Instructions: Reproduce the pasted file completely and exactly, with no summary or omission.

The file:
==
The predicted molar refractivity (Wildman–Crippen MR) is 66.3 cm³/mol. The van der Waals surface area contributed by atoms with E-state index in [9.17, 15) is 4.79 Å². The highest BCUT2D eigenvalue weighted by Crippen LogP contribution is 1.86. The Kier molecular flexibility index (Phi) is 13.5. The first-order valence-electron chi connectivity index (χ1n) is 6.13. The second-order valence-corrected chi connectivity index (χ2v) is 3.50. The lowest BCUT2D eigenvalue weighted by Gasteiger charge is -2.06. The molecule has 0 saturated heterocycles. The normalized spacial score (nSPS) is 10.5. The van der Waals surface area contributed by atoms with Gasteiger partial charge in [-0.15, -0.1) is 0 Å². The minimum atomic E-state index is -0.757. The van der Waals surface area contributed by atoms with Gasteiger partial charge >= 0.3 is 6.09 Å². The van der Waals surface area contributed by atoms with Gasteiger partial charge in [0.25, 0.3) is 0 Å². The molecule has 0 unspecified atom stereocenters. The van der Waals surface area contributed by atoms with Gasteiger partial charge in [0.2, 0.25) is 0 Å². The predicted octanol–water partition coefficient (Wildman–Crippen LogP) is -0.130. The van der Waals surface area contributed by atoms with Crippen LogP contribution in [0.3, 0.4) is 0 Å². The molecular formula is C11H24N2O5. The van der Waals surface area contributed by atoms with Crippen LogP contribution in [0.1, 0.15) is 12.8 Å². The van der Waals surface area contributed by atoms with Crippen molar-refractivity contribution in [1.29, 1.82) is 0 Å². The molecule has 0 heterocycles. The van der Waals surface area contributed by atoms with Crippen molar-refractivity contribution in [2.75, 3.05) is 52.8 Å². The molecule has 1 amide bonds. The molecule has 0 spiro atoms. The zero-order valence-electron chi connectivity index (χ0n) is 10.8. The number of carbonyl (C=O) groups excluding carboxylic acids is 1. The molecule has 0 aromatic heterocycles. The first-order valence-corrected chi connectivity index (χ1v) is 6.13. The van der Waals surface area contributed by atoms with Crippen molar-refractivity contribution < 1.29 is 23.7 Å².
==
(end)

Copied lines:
The predicted molar refractivity (Wildman–Crippen MR) is 66.3 cm³/mol. The van der Waals surface area contributed by atoms with E-state index in [9.17, 15) is 4.79 Å². The highest BCUT2D eigenvalue weighted by Crippen LogP contribution is 1.86. The Kier molecular flexibility index (Phi) is 13.5. The first-order valence-electron chi connectivity index (χ1n) is 6.13. The second-order valence-corrected chi connectivity index (χ2v) is 3.50. The lowest BCUT2D eigenvalue weighted by Gasteiger charge is -2.06. The molecule has 0 saturated heterocycles. The normalized spacial score (nSPS) is 10.5. The van der Waals surface area contributed by atoms with Gasteiger partial charge in [-0.15, -0.1) is 0 Å². The minimum atomic E-state index is -0.757. The van der Waals surface area contributed by atoms with Gasteiger partial charge >= 0.3 is 6.09 Å². The van der Waals surface area contributed by atoms with Gasteiger partial charge in [0.25, 0.3) is 0 Å². The molecule has 0 unspecified atom stereocenters. The van der Waals surface area contributed by atoms with Gasteiger partial charge in [0.2, 0.25) is 0 Å². The predicted octanol–water partition coefficient (Wildman–Crippen LogP) is -0.130. The van der Waals surface area contributed by atoms with Crippen LogP contribution in [0.3, 0.4) is 0 Å². The molecular formula is C11H24N2O5. The van der Waals surface area contributed by atoms with Crippen LogP contribution in [0.1, 0.15) is 12.8 Å². The van der Waals surface area contributed by atoms with Crippen molar-refractivity contribution in [1.29, 1.82) is 0 Å². The molecule has 0 heterocycles. The van der Waals surface area contributed by atoms with Crippen molar-refractivity contribution in [2.75, 3.05) is 52.8 Å². The molecule has 1 amide bonds. The molecule has 0 spiro atoms. The zero-order valence-electron chi connectivity index (χ0n) is 10.8. The number of carbonyl (C=O) groups excluding carboxylic acids is 1. The molecule has 0 aromatic heterocycles. The first-order valence-corrected chi connectivity index (χ1v) is 6.13. The van der Waals surface area contributed by atoms with Crippen molar-refractivity contribution < 1.29 is 23.7 Å².